Choosing a new car

choosing new car Choosing a new car

Choice of new cars is now even greater as disability cars are becoming a lot more common
Choosing a new car, either brand new or secondhand, is both exciting and stressful in equal measure. It is a big decision, not only because of the costs involved but also because once the choice has been made, for better or worse, most people will have to stick with the car for several years.

Before beginning your search you should ask yourself a number of questions. The answers to these will determine exactly what sort of car you should be looking for.


Firstly, think about what you can reasonably afford to spend on a new car. Bear in mind that if you purchase a secondhand vehicle from a private seller you might want to employ a mechanic to check it over for any potential faults. Many of the major motoring organisations offer vehicle inspections for a fixed fee. Try to factor in a contingency fund for this purpose.

Also consider the additional costs involved in buying a car, including road tax, MOT and car insurance. Before going ahead with a purchase it is a good idea to check which insurance group it falls into, as well as the Vehicle Excise Duty (VED) you will have to pay. If you are planning to use finance options, ensure you calculate interest and fees before signing the loan agreement.

With fuel prices higher than ever it is advisable to add up your potential annual millage. This will give you some idea as to possible fuel costs and will allow you to compare the fuel economy of various makes and models. It is worth remembering that diesel cars are often, but not always, more economical on fuel when compared with petrol engines of the same size. You can estimate approximate fuel costs using online calculators.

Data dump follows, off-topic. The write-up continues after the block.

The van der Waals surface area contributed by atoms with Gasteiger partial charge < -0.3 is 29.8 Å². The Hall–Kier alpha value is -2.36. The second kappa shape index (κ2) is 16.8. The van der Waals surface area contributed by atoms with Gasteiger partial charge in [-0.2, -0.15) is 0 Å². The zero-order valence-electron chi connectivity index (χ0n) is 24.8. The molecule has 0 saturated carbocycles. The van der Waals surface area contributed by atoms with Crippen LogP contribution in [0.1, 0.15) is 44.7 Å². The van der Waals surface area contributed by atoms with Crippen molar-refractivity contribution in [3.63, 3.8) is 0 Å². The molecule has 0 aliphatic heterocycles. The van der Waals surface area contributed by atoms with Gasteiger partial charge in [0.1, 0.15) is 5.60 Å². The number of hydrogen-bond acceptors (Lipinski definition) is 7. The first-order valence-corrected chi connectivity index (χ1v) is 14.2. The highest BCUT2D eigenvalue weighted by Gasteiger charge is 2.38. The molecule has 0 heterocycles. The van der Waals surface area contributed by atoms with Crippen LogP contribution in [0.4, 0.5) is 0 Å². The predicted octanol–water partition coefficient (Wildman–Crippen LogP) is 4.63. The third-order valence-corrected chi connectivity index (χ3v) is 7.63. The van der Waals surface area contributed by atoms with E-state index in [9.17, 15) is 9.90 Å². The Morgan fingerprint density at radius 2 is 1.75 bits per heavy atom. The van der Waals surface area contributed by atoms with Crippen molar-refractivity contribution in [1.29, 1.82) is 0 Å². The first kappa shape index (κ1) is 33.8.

Size and type of vehicle

Think about who will use the car and for what purpose. The size of your family and what your needs are will have an impact upon the type of car you choose. Consider how many seats you will require and what equipment you will need to carry. For example, if you, or a family member, are a wheelchair user, you will need a car that has the space to accommodate this. Luckily disability cars are becoming a lot more common and there is a good range of specialist vehicles to choose from. Similarly, if you are planning to use the car to transport work equipment, you might want to find a model with removable seats.


Particularly if you are planning to buy a new car, it is essential to remember that your vehicle will depreciate in value even as you drive it off the forecourt. The most significant loss occurs during the first year, typically between 15 and 35%. Speeds of depreciation will vary depending upon the make and model of the car, but the worth of nearly all cars will be decreasing steadily over time. Popular makes and models are known to hold their value more easily, especially when they are well looked after.


Source: http://www.theaa.com/finance/calculators/credit-card-fuel-calculator.html

Image: freedigitalphotos.net Vichaya Kiatying-Angsulee


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